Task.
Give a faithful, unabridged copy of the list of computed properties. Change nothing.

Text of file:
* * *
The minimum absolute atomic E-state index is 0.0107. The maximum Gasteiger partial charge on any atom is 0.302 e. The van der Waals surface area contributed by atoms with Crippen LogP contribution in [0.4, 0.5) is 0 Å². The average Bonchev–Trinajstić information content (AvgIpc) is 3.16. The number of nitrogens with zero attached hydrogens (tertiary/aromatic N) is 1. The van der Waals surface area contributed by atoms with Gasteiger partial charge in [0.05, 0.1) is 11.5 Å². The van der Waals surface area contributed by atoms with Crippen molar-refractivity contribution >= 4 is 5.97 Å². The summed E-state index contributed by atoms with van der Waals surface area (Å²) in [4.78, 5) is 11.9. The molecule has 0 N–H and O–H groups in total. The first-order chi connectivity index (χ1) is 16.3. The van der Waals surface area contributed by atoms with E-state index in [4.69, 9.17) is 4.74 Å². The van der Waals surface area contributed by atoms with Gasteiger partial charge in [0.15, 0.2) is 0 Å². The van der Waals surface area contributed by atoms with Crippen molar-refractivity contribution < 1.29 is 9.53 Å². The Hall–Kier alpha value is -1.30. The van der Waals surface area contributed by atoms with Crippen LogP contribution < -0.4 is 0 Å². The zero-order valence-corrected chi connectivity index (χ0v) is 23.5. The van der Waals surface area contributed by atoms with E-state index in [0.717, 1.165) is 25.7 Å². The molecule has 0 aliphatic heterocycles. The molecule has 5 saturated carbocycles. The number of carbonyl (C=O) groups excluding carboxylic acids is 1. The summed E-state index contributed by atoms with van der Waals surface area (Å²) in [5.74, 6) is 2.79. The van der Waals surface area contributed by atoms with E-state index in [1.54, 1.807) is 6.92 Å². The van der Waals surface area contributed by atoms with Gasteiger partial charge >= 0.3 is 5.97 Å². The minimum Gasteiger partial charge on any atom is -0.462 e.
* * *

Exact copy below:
The minimum absolute atomic E-state index is 0.0107. The maximum Gasteiger partial charge on any atom is 0.302 e. The van der Waals surface area contributed by atoms with Crippen LogP contribution in [0.4, 0.5) is 0 Å². The average Bonchev–Trinajstić information content (AvgIpc) is 3.16. The number of nitrogens with zero attached hydrogens (tertiary/aromatic N) is 1. The van der Waals surface area contributed by atoms with Gasteiger partial charge in [0.05, 0.1) is 11.5 Å². The van der Waals surface area contributed by atoms with Crippen molar-refractivity contribution >= 4 is 5.97 Å². The summed E-state index contributed by atoms with van der Waals surface area (Å²) in [4.78, 5) is 11.9. The molecule has 0 N–H and O–H groups in total. The first-order chi connectivity index (χ1) is 16.3. The van der Waals surface area contributed by atoms with E-state index in [4.69, 9.17) is 4.74 Å². The van der Waals surface area contributed by atoms with Gasteiger partial charge in [0.15, 0.2) is 0 Å². The van der Waals surface area contributed by atoms with Crippen molar-refractivity contribution < 1.29 is 9.53 Å². The Hall–Kier alpha value is -1.30. The van der Waals surface area contributed by atoms with Crippen LogP contribution < -0.4 is 0 Å². The zero-order valence-corrected chi connectivity index (χ0v) is 23.5. The van der Waals surface area contributed by atoms with E-state index in [0.717, 1.165) is 25.7 Å². The molecule has 0 aliphatic heterocycles. The molecule has 5 saturated carbocycles. The number of carbonyl (C=O) groups excluding carboxylic acids is 1. The summed E-state index contributed by atoms with van der Waals surface area (Å²) in [5.74, 6) is 2.79. The van der Waals surface area contributed by atoms with E-state index in [1.54, 1.807) is 6.92 Å². The van der Waals surface area contributed by atoms with Gasteiger partial charge >= 0.3 is 5.97 Å². The minimum Gasteiger partial charge on any atom is -0.462 e.